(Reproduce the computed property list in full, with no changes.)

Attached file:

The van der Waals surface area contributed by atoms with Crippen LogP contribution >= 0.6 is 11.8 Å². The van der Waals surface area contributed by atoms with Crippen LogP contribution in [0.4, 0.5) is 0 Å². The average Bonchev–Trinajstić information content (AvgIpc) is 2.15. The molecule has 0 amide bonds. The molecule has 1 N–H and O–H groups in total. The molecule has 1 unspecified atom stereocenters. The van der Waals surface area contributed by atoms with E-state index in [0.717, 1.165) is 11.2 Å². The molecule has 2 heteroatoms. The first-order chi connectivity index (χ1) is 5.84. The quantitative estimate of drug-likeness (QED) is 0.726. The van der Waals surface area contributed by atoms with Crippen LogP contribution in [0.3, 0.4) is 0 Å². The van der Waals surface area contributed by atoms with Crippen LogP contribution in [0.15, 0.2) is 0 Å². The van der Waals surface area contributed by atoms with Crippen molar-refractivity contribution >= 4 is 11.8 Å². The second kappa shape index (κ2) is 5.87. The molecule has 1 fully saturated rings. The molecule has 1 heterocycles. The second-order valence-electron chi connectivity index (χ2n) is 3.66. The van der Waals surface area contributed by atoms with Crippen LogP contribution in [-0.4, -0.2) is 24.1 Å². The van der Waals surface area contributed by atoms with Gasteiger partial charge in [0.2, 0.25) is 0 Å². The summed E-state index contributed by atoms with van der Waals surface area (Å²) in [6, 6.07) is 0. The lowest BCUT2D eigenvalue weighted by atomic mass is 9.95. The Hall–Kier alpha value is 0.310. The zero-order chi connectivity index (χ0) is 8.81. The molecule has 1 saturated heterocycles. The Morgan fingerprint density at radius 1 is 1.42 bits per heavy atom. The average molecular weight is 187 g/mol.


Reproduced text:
The van der Waals surface area contributed by atoms with Crippen LogP contribution >= 0.6 is 11.8 Å². The van der Waals surface area contributed by atoms with Crippen LogP contribution in [0.4, 0.5) is 0 Å². The average Bonchev–Trinajstić information content (AvgIpc) is 2.15. The molecule has 0 amide bonds. The molecule has 1 N–H and O–H groups in total. The molecule has 1 unspecified atom stereocenters. The van der Waals surface area contributed by atoms with E-state index in [0.717, 1.165) is 11.2 Å². The molecule has 2 heteroatoms. The first-order chi connectivity index (χ1) is 5.84. The quantitative estimate of drug-likeness (QED) is 0.726. The van der Waals surface area contributed by atoms with Crippen LogP contribution in [0.3, 0.4) is 0 Å². The van der Waals surface area contributed by atoms with Crippen LogP contribution in [0.15, 0.2) is 0 Å². The van der Waals surface area contributed by atoms with Crippen molar-refractivity contribution >= 4 is 11.8 Å². The second kappa shape index (κ2) is 5.87. The molecule has 1 fully saturated rings. The molecule has 1 heterocycles. The second-order valence-electron chi connectivity index (χ2n) is 3.66. The van der Waals surface area contributed by atoms with Crippen LogP contribution in [-0.4, -0.2) is 24.1 Å². The van der Waals surface area contributed by atoms with Gasteiger partial charge in [0.2, 0.25) is 0 Å². The summed E-state index contributed by atoms with van der Waals surface area (Å²) in [6, 6.07) is 0. The lowest BCUT2D eigenvalue weighted by atomic mass is 9.95. The Hall–Kier alpha value is 0.310. The zero-order chi connectivity index (χ0) is 8.81. The molecule has 1 saturated heterocycles. The Morgan fingerprint density at radius 1 is 1.42 bits per heavy atom. The average molecular weight is 187 g/mol.